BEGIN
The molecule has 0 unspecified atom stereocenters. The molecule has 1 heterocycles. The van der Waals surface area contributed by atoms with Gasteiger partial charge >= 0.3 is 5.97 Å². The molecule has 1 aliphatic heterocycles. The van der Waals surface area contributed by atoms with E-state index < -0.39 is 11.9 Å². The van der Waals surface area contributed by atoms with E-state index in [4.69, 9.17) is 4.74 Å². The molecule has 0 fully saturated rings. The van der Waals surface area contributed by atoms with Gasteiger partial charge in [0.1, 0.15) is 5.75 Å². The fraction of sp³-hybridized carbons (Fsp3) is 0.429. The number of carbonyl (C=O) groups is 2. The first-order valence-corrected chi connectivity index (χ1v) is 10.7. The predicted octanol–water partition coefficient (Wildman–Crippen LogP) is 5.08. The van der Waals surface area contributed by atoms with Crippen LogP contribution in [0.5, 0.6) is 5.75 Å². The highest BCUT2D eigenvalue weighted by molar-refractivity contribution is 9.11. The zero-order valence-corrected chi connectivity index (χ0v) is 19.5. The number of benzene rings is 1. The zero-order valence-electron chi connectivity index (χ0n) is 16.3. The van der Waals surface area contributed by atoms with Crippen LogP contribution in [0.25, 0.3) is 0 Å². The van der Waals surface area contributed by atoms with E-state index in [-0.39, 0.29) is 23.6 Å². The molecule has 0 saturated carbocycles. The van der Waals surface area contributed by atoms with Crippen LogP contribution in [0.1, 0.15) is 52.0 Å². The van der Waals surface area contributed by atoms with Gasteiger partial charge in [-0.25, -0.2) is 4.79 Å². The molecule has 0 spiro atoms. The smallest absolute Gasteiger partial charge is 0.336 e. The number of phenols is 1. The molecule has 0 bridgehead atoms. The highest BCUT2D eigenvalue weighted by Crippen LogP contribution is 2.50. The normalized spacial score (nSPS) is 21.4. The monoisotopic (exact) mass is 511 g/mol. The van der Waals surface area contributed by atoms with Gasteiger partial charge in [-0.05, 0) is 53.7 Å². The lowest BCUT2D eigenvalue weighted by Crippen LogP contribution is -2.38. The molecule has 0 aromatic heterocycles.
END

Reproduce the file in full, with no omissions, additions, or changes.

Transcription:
The molecule has 0 unspecified atom stereocenters. The molecule has 1 heterocycles. The van der Waals surface area contributed by atoms with Gasteiger partial charge >= 0.3 is 5.97 Å². The molecule has 1 aliphatic heterocycles. The van der Waals surface area contributed by atoms with E-state index < -0.39 is 11.9 Å². The van der Waals surface area contributed by atoms with E-state index in [4.69, 9.17) is 4.74 Å². The molecule has 0 fully saturated rings. The van der Waals surface area contributed by atoms with Gasteiger partial charge in [0.1, 0.15) is 5.75 Å². The fraction of sp³-hybridized carbons (Fsp3) is 0.429. The number of carbonyl (C=O) groups is 2. The first-order valence-corrected chi connectivity index (χ1v) is 10.7. The predicted octanol–water partition coefficient (Wildman–Crippen LogP) is 5.08. The van der Waals surface area contributed by atoms with Crippen LogP contribution in [0.5, 0.6) is 5.75 Å². The highest BCUT2D eigenvalue weighted by molar-refractivity contribution is 9.11. The zero-order valence-corrected chi connectivity index (χ0v) is 19.5. The number of benzene rings is 1. The zero-order valence-electron chi connectivity index (χ0n) is 16.3. The van der Waals surface area contributed by atoms with Crippen LogP contribution in [0.25, 0.3) is 0 Å². The van der Waals surface area contributed by atoms with E-state index in [-0.39, 0.29) is 23.6 Å². The molecule has 0 saturated carbocycles. The van der Waals surface area contributed by atoms with Crippen LogP contribution in [0.1, 0.15) is 52.0 Å². The van der Waals surface area contributed by atoms with Gasteiger partial charge in [-0.25, -0.2) is 4.79 Å². The molecule has 0 spiro atoms. The smallest absolute Gasteiger partial charge is 0.336 e. The number of phenols is 1. The molecule has 0 bridgehead atoms. The highest BCUT2D eigenvalue weighted by Crippen LogP contribution is 2.50. The normalized spacial score (nSPS) is 21.4. The monoisotopic (exact) mass is 511 g/mol. The van der Waals surface area contributed by atoms with Gasteiger partial charge in [-0.05, 0) is 53.7 Å². The lowest BCUT2D eigenvalue weighted by Crippen LogP contribution is -2.38. The molecule has 0 aromatic heterocycles.